Depression

See also:

Adrenal support

5-HTP

Low serotonin levels are associated with various types of depression. Indeed drugs such as SSRI’s and tricyclic anti-depressants work by inhibiting the breakdown of serotonin in the gaps between brain cells (synapses). As a precursor of serotonin several studies have shown 5-HTP to be an effective way to increase serotonin levels and therefore to be helpful in patients with depression.

D-L-Phenylalanine (DLPA)

Researchers have found that 10-15 percent of depressed patients have low plasma levels of phenylalanine. Two double-blind comparative studies reported that phenylalanine was as effective as the antidepressant medication Tmipramine.

Phenylalanine is a precursor to the mood elevating compound dopamine (which is found to be low in some depressed patients). It also enhances other mood enhancing chemicals such as PEA and endorphins. DLPA is converted into tyrosine before eventually becoming dopamine and tyrosine may be preferred in some cases – see below.

L-Tyrosine

Tyrosine is a precursor to the mood elevating compound dopamine. A number of studies conducted in the 1970,’s demonstrated tyrosine’s ability to lessen symptoms of depression. The most impressive results were seen when tyrosine and 5- hydroxytryptophan were combined. DLPA is a precursor of tyrosine and may be preferable to tyrosine in some cases – see above.

Rhodiola (Rhodiola rosea)

Rhodiola’s active compounds enhance the transport of serotonin precursors (tryptophan and 5-HTP) into the brain, leading to a significant increase in brain serotonin activity. Rhodiola has also been shown to reduce the degradation of moodelevating neurotransmitters. As stress accelerates the depletion of mood-boosting neurotransmitters, the adaptogenic (anti-stress) effects of rhodiola may be additionally valuable.

St John’s Wort (Hypericum perforatum)

Research has shown that St John’s Wort can relieve mild to moderate depression, anxiety and related sleep disturbances. Although early in vitro research suggested that the primary mechanism of action was due to an MAO inhibiting effect of the compound hypericin, recent evidence suggests that the mechanism appears to be a reuptake inhibiting effect on serotonin, dopamine and noradrenaline (primarily associated with the compound hyperforin).

B Vitamins

Various B vitamins play a major role in maintaining proper brain chemistry, particularly relating to the activity and metabolism of neurotransmitters. Deficienciesvin certain B vitamins are common in depression with B6 and folic acid being of particular note. For example, in studies up to 35% of depressed patients have been found to be folic acid deficient. B vitamins work synergistically so it is important to ensure adequate intake of all the B complex vitamins.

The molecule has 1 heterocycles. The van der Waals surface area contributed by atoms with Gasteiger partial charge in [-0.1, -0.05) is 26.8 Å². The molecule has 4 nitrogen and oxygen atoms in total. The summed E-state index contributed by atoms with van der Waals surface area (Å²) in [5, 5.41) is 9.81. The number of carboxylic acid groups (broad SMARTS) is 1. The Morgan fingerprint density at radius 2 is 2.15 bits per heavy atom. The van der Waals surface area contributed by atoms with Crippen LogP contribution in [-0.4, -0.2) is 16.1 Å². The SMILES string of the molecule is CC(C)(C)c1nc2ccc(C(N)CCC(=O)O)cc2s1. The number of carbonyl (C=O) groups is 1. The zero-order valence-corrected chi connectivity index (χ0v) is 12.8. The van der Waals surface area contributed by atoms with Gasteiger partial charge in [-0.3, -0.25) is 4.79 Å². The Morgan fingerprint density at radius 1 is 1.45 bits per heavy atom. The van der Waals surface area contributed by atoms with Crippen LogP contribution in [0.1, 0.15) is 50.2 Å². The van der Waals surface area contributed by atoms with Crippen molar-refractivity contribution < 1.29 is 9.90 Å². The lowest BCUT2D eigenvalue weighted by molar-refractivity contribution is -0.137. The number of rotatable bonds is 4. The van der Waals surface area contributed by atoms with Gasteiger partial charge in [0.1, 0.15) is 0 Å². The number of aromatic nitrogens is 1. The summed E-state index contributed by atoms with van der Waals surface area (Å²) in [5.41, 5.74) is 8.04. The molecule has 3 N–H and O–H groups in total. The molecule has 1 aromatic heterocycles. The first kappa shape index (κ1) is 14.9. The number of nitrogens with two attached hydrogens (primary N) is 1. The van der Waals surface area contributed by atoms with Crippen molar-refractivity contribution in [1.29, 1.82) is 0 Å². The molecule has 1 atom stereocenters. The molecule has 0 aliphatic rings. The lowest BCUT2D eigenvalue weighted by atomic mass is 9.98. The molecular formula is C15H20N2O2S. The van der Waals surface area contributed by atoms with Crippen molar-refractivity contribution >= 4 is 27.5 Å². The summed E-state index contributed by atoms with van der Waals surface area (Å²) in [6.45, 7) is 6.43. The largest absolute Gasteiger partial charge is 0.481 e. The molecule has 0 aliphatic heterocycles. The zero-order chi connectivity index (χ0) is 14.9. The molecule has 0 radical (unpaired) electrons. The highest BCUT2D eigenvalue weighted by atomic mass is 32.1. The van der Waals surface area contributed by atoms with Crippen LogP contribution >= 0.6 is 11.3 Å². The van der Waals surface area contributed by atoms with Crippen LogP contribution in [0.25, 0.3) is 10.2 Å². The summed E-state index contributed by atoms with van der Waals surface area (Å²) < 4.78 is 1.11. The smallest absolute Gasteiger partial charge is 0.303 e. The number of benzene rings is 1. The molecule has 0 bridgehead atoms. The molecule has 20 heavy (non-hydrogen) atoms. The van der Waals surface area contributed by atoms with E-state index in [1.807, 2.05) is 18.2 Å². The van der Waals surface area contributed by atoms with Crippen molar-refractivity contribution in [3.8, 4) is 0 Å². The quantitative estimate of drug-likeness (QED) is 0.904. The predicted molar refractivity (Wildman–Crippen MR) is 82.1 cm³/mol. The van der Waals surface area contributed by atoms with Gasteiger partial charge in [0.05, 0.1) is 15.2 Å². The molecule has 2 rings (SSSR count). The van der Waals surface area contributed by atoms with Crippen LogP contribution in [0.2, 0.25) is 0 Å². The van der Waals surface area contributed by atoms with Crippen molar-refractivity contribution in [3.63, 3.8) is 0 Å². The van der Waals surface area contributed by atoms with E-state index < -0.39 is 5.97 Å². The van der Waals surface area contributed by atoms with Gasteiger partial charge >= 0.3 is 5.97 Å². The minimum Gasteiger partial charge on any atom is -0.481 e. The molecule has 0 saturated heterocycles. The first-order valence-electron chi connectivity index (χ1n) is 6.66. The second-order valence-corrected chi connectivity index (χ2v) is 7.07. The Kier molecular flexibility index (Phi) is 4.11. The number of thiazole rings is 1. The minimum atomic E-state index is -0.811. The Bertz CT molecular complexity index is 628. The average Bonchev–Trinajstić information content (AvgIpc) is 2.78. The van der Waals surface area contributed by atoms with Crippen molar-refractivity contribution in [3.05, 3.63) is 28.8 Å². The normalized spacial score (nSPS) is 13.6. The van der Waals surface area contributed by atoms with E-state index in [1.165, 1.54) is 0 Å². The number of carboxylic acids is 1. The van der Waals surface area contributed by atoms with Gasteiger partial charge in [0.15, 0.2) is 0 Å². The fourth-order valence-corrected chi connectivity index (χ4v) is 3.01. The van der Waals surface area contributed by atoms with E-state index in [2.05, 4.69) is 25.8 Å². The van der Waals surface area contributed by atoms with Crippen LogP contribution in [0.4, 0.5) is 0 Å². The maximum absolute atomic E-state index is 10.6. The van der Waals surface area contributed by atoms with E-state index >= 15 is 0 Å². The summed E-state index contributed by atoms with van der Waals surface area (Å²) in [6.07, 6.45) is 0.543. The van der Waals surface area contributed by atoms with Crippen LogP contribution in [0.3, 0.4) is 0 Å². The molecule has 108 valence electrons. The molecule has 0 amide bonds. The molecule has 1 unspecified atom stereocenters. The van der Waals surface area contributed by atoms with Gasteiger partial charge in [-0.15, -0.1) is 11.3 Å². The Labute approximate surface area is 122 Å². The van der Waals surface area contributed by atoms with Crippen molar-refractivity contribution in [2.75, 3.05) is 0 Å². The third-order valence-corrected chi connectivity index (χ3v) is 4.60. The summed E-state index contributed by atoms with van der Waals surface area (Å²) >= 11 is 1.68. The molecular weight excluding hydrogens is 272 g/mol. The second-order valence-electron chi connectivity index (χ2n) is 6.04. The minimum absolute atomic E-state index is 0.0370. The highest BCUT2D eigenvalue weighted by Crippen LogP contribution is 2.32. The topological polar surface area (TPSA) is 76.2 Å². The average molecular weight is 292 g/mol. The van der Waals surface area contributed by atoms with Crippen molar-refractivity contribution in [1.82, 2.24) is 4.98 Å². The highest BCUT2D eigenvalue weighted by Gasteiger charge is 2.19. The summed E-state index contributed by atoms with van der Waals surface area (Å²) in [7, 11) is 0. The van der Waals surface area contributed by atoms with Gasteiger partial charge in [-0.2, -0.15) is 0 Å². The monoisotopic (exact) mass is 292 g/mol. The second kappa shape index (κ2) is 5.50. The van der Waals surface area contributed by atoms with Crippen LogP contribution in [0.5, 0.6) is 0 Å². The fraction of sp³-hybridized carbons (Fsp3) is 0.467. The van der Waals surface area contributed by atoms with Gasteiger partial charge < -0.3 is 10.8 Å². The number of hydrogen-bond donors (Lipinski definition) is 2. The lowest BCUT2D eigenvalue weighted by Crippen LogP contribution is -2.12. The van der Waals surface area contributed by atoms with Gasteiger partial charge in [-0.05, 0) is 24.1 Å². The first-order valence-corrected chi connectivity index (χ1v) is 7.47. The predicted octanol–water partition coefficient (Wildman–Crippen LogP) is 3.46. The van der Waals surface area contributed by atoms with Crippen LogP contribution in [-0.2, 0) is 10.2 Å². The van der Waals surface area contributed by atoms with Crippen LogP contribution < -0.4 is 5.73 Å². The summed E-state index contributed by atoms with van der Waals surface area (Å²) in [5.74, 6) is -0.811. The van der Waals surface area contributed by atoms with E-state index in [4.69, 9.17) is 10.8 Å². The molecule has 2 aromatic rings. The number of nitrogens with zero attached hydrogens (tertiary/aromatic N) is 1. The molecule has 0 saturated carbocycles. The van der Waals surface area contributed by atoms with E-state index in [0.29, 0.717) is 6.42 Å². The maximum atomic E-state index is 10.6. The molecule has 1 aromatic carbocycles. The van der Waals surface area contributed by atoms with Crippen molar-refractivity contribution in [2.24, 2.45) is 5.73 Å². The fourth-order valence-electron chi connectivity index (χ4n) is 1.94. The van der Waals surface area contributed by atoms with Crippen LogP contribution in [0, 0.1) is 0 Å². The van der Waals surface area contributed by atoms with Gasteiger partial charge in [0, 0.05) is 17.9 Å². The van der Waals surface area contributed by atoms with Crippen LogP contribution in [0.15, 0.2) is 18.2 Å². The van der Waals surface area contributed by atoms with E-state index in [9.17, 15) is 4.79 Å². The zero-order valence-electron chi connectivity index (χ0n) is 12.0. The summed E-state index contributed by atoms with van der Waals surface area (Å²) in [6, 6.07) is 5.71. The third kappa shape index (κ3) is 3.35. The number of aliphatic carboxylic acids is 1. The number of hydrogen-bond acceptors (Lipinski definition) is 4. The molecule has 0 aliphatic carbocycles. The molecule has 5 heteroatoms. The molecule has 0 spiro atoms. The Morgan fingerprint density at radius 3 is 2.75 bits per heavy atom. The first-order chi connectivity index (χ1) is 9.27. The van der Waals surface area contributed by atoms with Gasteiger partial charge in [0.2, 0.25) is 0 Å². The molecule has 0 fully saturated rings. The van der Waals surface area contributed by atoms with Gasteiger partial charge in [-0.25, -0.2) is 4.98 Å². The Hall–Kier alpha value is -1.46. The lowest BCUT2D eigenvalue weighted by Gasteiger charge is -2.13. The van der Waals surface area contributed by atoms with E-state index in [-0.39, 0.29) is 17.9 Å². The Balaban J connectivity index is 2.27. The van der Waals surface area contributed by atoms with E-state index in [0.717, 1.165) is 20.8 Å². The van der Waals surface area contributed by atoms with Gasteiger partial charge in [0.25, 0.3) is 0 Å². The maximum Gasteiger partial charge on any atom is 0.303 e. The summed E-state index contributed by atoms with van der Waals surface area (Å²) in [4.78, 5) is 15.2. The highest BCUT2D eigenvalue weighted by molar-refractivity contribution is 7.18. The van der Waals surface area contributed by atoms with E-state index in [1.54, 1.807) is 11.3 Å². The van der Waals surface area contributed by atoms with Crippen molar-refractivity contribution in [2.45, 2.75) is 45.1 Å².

Omega 3 Fatty Acids

Cholesterol lowering diets appear to increase the incidence of depression, which is possibly a result of decreased omega 3 intake impacting on DHA levels in the brain. If this highly unsaturated omega-3 fatty acid, which is an essential part of the neuronal cell membranes, is replaced by an omega-6 fatty acid, changes in the membrane properties may occur, which increase the vulnerability to depression. In studies higher consumption of omega 3 fatty acids correlates with a decreased incidence of depression.

Depression Summary

Nutrient/Herb Typical intake range

5-HTP (1)

DLPA (2)

L-Tyrosine (3)

Rhodiola rosea (4)

Sf John’s Wort (0.3% hypericin) (5)

B-Complex

Omega 3 fatty acids6

1 00 – 300mg per day (away from food)

500 – 1 OOOmg per day (away from food)

500 – 1 OOOmg per day (away from food)

250 – 750mg per day

300 – 600mg per day

As per manufacturer’s directions

1 000 – 3000mg fish oil or equivalent per day

Reduce/avoid Increase

Caffeine

Environmental toxins

Alcohol

Allergens (e.g. wheat, dairy)

Trans/hydrogenated fats

Refined and processed foods

Oily fish

Nuts and seeds

Green leafy vegetables

Fruit

Vegetarian protein sources

Whole foods

Lifestyle Factors

• Take regular gentle exercise

• Consider light therapy if depression is associated with low light levels (SAD)

• Consider counselling

• Reduce impact of stress – support adrenal function if necessary identify potential food allergies – these are common in depression

Footnotes

1. May increase risk of scleroderma-like symptoms in susceptible individuals. May cause serotonin syndrome if combined with antideprcssant drugs that increase serotonin levels – avoid concurrent use. Best avoided by pregnant women and nursing mothers.

2. Combined use with antipsychotic drugs may Increase the risk of developing tardivc dyskinesla. Phenylalanine may cause hypertension if taken with MAOPs. PKU sufferers should avoid. Should be avoided by pregnant women and nursing mothers.

3. Not to be used with MAO inhibitor drugs without the consent of a qualified medical health practitioner. Should be avoided by pregnant women and nursing mothers and those with melanoma.

4. Do not use during pregnancy or lactation. Concurrent use with anti-depressant medication under medical supervision only.

5. May cause photosensitivity (increased sensitivity to ultraviolet light), especially with regular use of high doses. Avoid using St. John’s Wort anti-depressant drugs.

6. Do not take in conjunction with anticoagulant medication.